My family did not engage in any particularly interesting conversations during our car rides this weekend to and from the country house. At times people said a few lively things, but overall, we just passed from topic to topic. I did toss out a few mentions of stories from a book I am reading, which is the direction I am going to go for today’s post. In a recent chapter of my book, which is a historical fiction about the city of London, England, I learned all about the significance of the coffeehouse.
With great confidence, I would say that the majority of the population in Canada (and probably England too) has visited a modern-day coffeehouse, like Starbucks, Second Cup or Tim Horton’s. It sometimes seems to me that there is at least one establishment every few blocks in the city where I live. The coffeehouse, whether it’s an independent business, a franchise or a chain, plays an important role in the community. It is most definitely a gathering place, where people meet to catch up, relax or work.
The coffeehouse sells a variety of consumables, but at its core it sells coffee. I have personally observed (though I have a feeling that I’m not alone) that over the past decade the number of such establishments has grown exponentially, and they play a significant role in our culture and society.
Is this a new phenomenon, something that can be remembered as a key moment in the 21st century?
My book covers a two-thousand-year history of London, and I recently read the chapter that focused on the second half of the 17th century. The face of London changed dramatically during this time, as it became a monarchy again, faced a massive plague and then a fire, which destroyed much of the city. These were all significant events during the late 17th century, and the book carefully documented all this, with its fictional characters.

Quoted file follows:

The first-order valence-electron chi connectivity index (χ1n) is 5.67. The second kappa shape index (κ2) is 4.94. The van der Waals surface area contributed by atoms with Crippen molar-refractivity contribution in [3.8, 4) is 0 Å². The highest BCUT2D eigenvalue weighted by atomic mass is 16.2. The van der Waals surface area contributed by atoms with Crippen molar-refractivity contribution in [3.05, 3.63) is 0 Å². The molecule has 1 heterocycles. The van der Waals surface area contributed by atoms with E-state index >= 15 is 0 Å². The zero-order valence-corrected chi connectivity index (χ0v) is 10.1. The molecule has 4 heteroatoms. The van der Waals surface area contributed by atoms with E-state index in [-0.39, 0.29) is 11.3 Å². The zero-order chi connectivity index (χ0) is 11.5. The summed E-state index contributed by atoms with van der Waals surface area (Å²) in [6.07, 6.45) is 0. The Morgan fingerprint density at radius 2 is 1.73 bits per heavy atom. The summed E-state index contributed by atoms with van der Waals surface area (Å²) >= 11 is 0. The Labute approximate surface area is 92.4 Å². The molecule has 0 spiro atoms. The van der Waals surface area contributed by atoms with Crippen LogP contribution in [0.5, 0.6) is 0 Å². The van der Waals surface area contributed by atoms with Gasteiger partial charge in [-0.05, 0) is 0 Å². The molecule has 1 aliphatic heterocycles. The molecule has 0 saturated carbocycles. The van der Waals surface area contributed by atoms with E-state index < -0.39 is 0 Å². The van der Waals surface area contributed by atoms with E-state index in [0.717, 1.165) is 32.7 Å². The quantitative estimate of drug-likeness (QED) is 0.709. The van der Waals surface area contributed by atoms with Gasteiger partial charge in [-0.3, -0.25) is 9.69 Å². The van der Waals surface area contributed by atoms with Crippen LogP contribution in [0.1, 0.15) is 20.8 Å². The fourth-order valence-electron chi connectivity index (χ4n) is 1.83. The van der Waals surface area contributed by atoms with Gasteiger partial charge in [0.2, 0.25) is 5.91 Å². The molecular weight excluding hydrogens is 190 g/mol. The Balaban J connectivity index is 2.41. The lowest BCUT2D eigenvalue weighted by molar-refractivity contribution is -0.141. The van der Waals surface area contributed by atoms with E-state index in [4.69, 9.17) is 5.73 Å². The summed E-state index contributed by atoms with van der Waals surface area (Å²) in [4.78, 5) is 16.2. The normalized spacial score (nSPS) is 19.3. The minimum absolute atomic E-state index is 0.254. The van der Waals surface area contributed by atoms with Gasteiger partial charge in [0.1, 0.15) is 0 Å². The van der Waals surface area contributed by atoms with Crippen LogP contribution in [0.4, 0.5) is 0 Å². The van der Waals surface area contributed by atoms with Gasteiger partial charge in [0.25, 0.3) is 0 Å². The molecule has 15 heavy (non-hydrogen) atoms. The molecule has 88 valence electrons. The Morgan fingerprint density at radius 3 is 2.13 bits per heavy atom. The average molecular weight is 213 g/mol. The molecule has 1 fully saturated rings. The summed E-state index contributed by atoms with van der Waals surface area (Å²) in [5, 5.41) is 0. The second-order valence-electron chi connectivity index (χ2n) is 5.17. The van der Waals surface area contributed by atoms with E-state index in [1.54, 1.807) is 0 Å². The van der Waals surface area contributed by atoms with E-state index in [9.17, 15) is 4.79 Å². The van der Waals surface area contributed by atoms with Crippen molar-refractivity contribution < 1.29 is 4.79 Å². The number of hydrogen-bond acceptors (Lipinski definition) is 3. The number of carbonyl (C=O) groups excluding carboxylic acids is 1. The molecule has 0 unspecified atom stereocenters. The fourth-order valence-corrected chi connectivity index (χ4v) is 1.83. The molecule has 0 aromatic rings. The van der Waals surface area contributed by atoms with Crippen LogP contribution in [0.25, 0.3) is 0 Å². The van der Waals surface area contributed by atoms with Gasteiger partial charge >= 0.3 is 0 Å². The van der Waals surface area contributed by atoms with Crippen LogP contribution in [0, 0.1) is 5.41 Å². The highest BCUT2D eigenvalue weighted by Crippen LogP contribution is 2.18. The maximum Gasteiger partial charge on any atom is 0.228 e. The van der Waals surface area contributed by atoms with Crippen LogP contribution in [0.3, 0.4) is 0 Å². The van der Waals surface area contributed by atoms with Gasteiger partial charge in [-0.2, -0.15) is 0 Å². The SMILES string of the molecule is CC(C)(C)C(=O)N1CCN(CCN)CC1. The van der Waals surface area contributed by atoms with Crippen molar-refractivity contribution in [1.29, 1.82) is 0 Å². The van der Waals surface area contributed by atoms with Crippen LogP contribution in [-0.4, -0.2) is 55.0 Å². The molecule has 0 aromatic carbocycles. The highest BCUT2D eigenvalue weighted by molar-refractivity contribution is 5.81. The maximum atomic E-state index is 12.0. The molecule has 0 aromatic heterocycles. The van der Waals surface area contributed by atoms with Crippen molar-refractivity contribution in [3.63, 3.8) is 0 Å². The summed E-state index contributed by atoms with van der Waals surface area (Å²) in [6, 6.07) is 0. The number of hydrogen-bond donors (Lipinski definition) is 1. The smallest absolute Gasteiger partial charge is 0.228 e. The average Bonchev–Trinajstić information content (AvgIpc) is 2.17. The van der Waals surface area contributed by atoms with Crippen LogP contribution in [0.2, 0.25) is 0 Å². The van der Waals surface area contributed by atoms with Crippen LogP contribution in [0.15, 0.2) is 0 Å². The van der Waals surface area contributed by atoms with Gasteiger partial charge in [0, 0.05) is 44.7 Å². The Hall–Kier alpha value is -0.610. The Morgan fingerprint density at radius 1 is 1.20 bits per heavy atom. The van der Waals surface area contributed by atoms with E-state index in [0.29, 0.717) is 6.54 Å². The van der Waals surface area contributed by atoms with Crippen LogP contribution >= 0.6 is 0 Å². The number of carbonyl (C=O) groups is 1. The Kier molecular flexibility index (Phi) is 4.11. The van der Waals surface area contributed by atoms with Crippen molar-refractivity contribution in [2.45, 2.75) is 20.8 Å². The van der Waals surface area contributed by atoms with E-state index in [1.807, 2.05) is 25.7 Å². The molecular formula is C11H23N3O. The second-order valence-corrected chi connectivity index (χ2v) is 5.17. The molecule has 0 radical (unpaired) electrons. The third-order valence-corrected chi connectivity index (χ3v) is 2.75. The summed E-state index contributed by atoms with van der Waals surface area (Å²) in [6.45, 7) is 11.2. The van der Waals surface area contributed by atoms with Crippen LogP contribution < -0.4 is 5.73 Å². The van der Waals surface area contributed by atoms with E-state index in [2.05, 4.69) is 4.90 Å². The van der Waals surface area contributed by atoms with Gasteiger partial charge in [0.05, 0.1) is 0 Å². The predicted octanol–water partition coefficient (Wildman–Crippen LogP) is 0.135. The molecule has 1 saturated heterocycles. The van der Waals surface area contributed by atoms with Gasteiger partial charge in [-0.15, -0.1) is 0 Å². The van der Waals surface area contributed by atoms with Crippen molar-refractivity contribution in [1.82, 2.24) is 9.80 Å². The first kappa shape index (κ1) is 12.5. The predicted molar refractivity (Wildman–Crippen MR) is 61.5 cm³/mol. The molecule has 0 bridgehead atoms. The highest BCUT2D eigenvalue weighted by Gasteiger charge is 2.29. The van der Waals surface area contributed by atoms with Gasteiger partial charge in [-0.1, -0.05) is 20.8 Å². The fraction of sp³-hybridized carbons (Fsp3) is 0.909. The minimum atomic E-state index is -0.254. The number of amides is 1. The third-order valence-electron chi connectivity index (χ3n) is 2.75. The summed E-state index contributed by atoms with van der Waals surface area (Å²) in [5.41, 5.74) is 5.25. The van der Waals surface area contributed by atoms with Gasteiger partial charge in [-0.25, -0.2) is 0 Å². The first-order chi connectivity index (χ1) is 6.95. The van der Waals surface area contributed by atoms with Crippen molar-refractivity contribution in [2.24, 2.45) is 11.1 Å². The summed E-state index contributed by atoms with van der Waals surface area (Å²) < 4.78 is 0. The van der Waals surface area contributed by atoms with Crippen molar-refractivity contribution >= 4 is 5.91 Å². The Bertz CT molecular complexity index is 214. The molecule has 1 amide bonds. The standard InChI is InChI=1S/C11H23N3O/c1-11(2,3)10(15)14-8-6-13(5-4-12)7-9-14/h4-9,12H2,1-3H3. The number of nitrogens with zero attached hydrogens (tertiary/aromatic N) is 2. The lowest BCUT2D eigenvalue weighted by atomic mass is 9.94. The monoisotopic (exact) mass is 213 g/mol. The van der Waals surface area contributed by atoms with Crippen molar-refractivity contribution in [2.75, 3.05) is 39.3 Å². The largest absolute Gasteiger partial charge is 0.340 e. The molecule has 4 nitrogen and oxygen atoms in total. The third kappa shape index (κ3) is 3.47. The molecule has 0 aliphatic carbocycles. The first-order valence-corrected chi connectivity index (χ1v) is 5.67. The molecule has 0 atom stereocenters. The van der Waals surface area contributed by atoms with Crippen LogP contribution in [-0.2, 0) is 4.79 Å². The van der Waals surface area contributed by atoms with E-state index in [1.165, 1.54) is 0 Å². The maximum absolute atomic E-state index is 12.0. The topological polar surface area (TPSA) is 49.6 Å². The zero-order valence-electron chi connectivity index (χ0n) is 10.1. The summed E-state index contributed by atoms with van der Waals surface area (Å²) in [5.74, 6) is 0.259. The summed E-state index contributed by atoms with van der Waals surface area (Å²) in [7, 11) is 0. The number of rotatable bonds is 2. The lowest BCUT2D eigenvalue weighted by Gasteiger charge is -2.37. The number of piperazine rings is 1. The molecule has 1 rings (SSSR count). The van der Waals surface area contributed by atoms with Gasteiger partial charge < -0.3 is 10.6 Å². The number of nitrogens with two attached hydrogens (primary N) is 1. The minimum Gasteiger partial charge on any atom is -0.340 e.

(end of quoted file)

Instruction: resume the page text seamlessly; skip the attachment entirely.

And in the middle of this chapter, after the plague and fire, it mentions, in passing, the plethora of choices one of the main characters has about which coffeehouse to visit on a given day. He ends up at Lloyd’s, where he could sip coffee (“which was usually served black, though usually with sugar”) all day.
The author writes, “Of all the many conveniences of the new city since the fire, none had pleased Meredith more than the institution of the coffee house. There seemed to be a new one every month…” He goes on to say that these coffeehouses were open all day and served a variety of food and drink. They were meeting places, and certain establishments attracted a particular kind of person.
Lloyd’s for example, attracted merchants associated with shipping, and it was a well-known gathering spot for men to discuss their business.
I’m not going to go into the details of the direction that coffee houses like Lloyd’s eventually went (think about the insurance industry). I just find it fascinating that over 300 years ago London experienced a coffeehouse craze not unlike the one we have today. How many of you have met a potential employer at Starbucks? Did you sign a contract for a business transaction at your local Tim Hortons? Did you catch up with a former colleague over a latte at Second Cup?
We often say that history repeats itself, and in the case of the coffeehouse, that’s definitely the case.